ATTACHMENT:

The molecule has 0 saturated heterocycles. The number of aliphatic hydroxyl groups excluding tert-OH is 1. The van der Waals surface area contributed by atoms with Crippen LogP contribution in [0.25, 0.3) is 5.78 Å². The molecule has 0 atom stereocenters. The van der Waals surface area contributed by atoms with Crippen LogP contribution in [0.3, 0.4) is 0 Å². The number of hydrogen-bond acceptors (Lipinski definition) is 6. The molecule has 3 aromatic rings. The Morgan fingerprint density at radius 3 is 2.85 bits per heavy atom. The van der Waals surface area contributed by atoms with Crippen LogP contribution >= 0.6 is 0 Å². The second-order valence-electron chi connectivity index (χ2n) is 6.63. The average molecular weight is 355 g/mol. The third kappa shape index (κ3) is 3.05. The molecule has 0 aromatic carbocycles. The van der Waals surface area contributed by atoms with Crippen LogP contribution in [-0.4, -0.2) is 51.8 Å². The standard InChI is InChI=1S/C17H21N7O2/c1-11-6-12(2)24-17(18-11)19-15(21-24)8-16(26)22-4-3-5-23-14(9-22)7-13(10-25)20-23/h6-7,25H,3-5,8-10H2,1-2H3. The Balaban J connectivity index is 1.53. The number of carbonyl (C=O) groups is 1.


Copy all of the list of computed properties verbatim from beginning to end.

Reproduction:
The molecule has 0 saturated heterocycles. The number of aliphatic hydroxyl groups excluding tert-OH is 1. The van der Waals surface area contributed by atoms with Crippen LogP contribution in [0.25, 0.3) is 5.78 Å². The molecule has 0 atom stereocenters. The van der Waals surface area contributed by atoms with Crippen LogP contribution in [0.3, 0.4) is 0 Å². The number of hydrogen-bond acceptors (Lipinski definition) is 6. The molecule has 3 aromatic rings. The Morgan fingerprint density at radius 3 is 2.85 bits per heavy atom. The van der Waals surface area contributed by atoms with Crippen LogP contribution >= 0.6 is 0 Å². The second-order valence-electron chi connectivity index (χ2n) is 6.63. The average molecular weight is 355 g/mol. The third kappa shape index (κ3) is 3.05. The molecule has 0 aromatic carbocycles. The van der Waals surface area contributed by atoms with Crippen LogP contribution in [-0.4, -0.2) is 51.8 Å². The standard InChI is InChI=1S/C17H21N7O2/c1-11-6-12(2)24-17(18-11)19-15(21-24)8-16(26)22-4-3-5-23-14(9-22)7-13(10-25)20-23/h6-7,25H,3-5,8-10H2,1-2H3. The Balaban J connectivity index is 1.53. The number of carbonyl (C=O) groups is 1.